St. Theilo, before his appointment to Llandaff, had travelled much, and is even supposed to have been ordained bishop in Constantinople.
After a missionary expedition of one year to Germany, Buite, with sixty companions, set out for the country of the Picts of Scotland. Here King Nectan, whom he is reported to have raised from the dead, bestowed on him the castrum or fort in which he lived, and the memory of the gift is perpetuated in the name of the place Carbuddo (Cathair-Buiti), near Dun-Nechtain, now Dunnichen, in Forfar.
Crossing over Scotland, he reached the Irish Sea, and embarking arrived at Dalriada, in the north of the county of Antrim, the territory of the Cruithni, or Picts of Ireland, of the same race as those among whom he had been labouring. Here having, we are told, raised the king's daughter from the dead, he received a gift of land, on which he built a church, and, leaving a disciple in charge, passed on, and proceeded to visit the nearest settlement of his relatives, the Cianachta (‘primum solum Kyanacteorum’). There were two branches of the Cianachta, one situated near Dalriada, in that part of the north of the county of Londonderry now the barony of Keenaght, and who were known as the Cianachta of Glen Geimhin; the other, more to the south, in the present counties of Meath and Lowth, were called the Cianachta Breagh. It was to the former and nearest of these that Buite now went, but the king, who was a heathen (gentilis), refused to receive him (Mr. Skene has misunderstood this passage). Afterwards, however, he relented, and admitted him, when ‘he preached the word of salvation to the whole region, and baptised the king and all his household with many others.’ Here again he obtained a grant of land and built a monastery. His next journey was to the Cianachta of the south, where his brothers resided; after a brief visit to them he returned again to the north. Here he was admonished by an angel to settle in the ‘Bregensian land,’ that is the land of his southern relatives, and leaving Nechtan, the bishop, in charge of the monastery, probably at Dun-Geimhin (Dungiven), where a century and a half afterwards we find another Nechtan, he obeyed the call, and arriving at his destination was honourably received by the king.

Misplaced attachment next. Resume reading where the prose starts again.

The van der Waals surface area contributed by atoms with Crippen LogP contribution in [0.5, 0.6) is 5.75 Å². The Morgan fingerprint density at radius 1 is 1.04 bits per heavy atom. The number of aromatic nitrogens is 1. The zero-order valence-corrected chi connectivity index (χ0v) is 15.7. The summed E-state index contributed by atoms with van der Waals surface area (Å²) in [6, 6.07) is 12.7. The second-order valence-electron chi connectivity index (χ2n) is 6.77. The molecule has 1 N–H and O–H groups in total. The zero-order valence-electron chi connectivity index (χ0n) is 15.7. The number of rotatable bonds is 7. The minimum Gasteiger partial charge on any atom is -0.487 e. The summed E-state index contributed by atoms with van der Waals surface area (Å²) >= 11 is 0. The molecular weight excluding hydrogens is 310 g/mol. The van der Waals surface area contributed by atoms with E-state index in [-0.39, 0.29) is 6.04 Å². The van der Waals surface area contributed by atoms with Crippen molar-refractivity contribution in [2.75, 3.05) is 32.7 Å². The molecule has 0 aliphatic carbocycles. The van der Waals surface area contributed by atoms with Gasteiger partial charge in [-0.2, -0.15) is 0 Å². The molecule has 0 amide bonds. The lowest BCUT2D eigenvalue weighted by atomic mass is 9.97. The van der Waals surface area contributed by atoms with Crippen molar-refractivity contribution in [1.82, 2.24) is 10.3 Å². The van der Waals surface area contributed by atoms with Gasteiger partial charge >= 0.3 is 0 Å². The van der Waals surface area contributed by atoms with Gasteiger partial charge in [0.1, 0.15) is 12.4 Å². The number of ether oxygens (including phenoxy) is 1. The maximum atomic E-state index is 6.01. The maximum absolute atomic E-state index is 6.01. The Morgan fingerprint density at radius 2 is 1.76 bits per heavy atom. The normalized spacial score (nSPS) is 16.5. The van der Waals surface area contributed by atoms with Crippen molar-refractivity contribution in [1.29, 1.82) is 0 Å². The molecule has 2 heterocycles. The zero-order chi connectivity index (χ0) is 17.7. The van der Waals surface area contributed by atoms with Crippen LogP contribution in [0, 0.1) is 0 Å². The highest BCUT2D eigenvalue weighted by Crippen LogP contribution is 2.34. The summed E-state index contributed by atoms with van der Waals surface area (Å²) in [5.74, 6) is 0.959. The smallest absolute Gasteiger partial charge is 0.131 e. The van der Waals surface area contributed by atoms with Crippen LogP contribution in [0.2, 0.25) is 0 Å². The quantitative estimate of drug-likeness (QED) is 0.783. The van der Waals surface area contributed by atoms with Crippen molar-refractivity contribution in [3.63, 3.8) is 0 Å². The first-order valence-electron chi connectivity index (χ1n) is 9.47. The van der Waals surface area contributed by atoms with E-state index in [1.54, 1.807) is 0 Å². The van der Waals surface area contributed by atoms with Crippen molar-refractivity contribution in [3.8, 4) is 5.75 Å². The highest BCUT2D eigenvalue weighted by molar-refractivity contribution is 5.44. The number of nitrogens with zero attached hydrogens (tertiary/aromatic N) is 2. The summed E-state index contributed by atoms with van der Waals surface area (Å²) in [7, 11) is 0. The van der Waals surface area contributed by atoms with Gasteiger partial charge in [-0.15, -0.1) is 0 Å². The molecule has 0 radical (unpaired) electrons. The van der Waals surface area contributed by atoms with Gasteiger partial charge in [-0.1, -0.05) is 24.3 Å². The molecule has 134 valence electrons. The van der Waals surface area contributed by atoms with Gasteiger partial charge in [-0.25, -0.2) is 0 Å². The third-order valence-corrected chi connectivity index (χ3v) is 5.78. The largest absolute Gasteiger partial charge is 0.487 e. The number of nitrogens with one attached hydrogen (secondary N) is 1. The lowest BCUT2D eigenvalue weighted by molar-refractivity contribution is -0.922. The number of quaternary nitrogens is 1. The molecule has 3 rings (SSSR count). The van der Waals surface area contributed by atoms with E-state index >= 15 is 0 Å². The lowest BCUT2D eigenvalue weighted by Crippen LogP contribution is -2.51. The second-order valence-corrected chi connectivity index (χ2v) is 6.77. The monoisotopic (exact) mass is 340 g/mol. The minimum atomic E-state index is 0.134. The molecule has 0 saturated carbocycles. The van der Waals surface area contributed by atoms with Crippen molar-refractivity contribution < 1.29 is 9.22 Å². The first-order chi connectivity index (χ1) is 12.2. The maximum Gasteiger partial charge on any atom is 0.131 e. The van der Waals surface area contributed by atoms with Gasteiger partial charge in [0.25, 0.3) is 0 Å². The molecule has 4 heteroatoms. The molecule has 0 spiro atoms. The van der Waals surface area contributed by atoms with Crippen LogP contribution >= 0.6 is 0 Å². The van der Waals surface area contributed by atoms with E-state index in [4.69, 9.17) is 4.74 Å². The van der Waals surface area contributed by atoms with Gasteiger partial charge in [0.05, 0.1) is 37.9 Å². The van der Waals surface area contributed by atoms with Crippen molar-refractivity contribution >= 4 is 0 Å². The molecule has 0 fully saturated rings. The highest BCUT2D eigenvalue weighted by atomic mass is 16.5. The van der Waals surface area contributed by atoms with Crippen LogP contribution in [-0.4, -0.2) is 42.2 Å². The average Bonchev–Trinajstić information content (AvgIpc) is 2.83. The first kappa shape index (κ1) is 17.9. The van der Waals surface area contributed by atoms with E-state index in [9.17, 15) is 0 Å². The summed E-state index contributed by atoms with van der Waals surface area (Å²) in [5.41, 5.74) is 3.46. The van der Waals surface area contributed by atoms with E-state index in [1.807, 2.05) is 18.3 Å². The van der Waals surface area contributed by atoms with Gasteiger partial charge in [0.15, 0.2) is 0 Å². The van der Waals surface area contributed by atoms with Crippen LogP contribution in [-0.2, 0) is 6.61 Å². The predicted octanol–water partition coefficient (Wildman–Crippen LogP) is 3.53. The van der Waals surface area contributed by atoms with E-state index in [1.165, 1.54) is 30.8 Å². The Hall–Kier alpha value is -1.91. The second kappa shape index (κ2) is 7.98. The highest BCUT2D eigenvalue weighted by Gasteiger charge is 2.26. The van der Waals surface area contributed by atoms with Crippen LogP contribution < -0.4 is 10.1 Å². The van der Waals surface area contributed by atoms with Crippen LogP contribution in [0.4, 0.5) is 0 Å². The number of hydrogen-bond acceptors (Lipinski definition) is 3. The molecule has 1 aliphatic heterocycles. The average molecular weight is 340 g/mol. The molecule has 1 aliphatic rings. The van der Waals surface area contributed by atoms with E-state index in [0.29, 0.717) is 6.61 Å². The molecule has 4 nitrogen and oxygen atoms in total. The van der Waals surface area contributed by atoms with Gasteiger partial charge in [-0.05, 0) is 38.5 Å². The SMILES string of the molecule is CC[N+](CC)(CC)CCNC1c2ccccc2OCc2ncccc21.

In course of time and under his auspices he erected Monasterboice, i.e. the Monastery of Buite (or, in the Latin form of the name, Boëthius), in the south of the county of Louth. There also ‘he, with his company, shed blessings as a shower, and amended the lives of many.’
From this as a centre other establishments were formed, and numerous pastors sent forth, and the writer of his life adds: ‘It is impossible to give the full praises of the man.’
The death of Buite took place on 7 Dec. 521; and thirty years afterwards St. Columba is said to have visited his tomb and enshrined his remains. The word ‘elevatio,’ which is that generally used for taking up and enshrining a saint's remains, has been misunderstood by the author of his life, who took it to mean his ascension to heaven in the flesh. St. Columba afterwards consecrated a cemetery there. The place is called in the ‘Martyrology of Donegal,’ ‘elaidh Indaraidh.’ But as Buite's disciple, Nechtain, son of St. Patrick's sister, Liamain, who seems to have been the person left by him at Glen Geimhin, had subsequently a monastery at Finnabhair or Findabhairabha, now Fennor-on-the-Boyne, it would seem that this is the place intended, and that elaidh Indaraidh stands for ‘Eillgheadh [Fh]mdabhairabha,’ ‘The tomb of the fair meadow on the river,’ which would therefore have been the burial-place of St. Buite.
The four masters have preserved the following distich referring to him:—
Let Buite, the virtuous judge of fame, come each day to my aid,
The fair hand with the glories of clean deeds, the good son of Bronach, son of Bolar.
And in the ‘Calendar of Oengus’ he is thus noticed:—
The feast of white victorious Buite
Of treasurous Monaster.
His name is interpreted by the scholiast on Oengus as ‘living to God,’ for unto God he was alone, referring to 2 Cor. v. 15.
He was the contemporary of St. Patrick, whose nephew was one of his disciples, and an obscure quatrain exists (Oengus, p. clxxx) which connects Ailbe of Emly with Buite in the foundation of Monaster. His fame was considerable at a very early period, but he has been overshadowed by more recent saints, and especially by St. Patrick, and very little is therefore recorded of him in Irish history; but the importance of his chief church (‘primh-chell’) of Monasterboice is indicated by the ruins of two very ancient churches, a round tower, and three sculptured crosses. Two of these are among the finest in Ireland, one being fifteen feet high and the other twenty-seven.
[MS. Life of St. Buite; Ware MSS. in British Museum, Cod. Clar. 39, Add. No. 4788; Annals of the Four Masters at A.D. 521; Adamnan's Life of St. Columba, ed. Reeves, p. lxviii; Martyrology of Donegal, pp. 329, 333; Skene's